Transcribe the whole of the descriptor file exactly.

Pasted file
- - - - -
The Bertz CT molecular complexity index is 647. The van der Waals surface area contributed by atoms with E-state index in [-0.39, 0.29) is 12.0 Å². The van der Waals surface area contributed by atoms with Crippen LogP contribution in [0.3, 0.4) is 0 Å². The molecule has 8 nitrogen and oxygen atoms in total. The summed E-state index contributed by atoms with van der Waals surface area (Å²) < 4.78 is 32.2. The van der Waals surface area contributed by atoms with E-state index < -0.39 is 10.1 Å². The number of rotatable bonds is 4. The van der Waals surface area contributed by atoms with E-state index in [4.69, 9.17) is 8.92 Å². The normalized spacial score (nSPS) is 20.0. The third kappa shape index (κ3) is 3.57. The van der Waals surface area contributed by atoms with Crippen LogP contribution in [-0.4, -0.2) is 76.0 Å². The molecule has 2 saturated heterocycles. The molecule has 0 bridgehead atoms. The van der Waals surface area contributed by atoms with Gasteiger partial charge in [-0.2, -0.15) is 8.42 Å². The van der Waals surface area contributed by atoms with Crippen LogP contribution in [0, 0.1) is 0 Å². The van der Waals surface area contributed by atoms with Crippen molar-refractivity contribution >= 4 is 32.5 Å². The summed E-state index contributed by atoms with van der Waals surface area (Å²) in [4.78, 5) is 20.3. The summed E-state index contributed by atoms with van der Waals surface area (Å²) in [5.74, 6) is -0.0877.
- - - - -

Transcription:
The Bertz CT molecular complexity index is 647. The van der Waals surface area contributed by atoms with E-state index in [-0.39, 0.29) is 12.0 Å². The van der Waals surface area contributed by atoms with Crippen LogP contribution in [0.3, 0.4) is 0 Å². The molecule has 8 nitrogen and oxygen atoms in total. The summed E-state index contributed by atoms with van der Waals surface area (Å²) < 4.78 is 32.2. The van der Waals surface area contributed by atoms with E-state index < -0.39 is 10.1 Å². The number of rotatable bonds is 4. The van der Waals surface area contributed by atoms with E-state index in [4.69, 9.17) is 8.92 Å². The normalized spacial score (nSPS) is 20.0. The third kappa shape index (κ3) is 3.57. The van der Waals surface area contributed by atoms with Crippen LogP contribution in [-0.4, -0.2) is 76.0 Å². The molecule has 2 saturated heterocycles. The molecule has 0 bridgehead atoms. The van der Waals surface area contributed by atoms with Gasteiger partial charge in [-0.2, -0.15) is 8.42 Å². The van der Waals surface area contributed by atoms with Crippen LogP contribution in [0, 0.1) is 0 Å². The van der Waals surface area contributed by atoms with Crippen molar-refractivity contribution >= 4 is 32.5 Å². The summed E-state index contributed by atoms with van der Waals surface area (Å²) in [4.78, 5) is 20.3. The summed E-state index contributed by atoms with van der Waals surface area (Å²) in [5.74, 6) is -0.0877.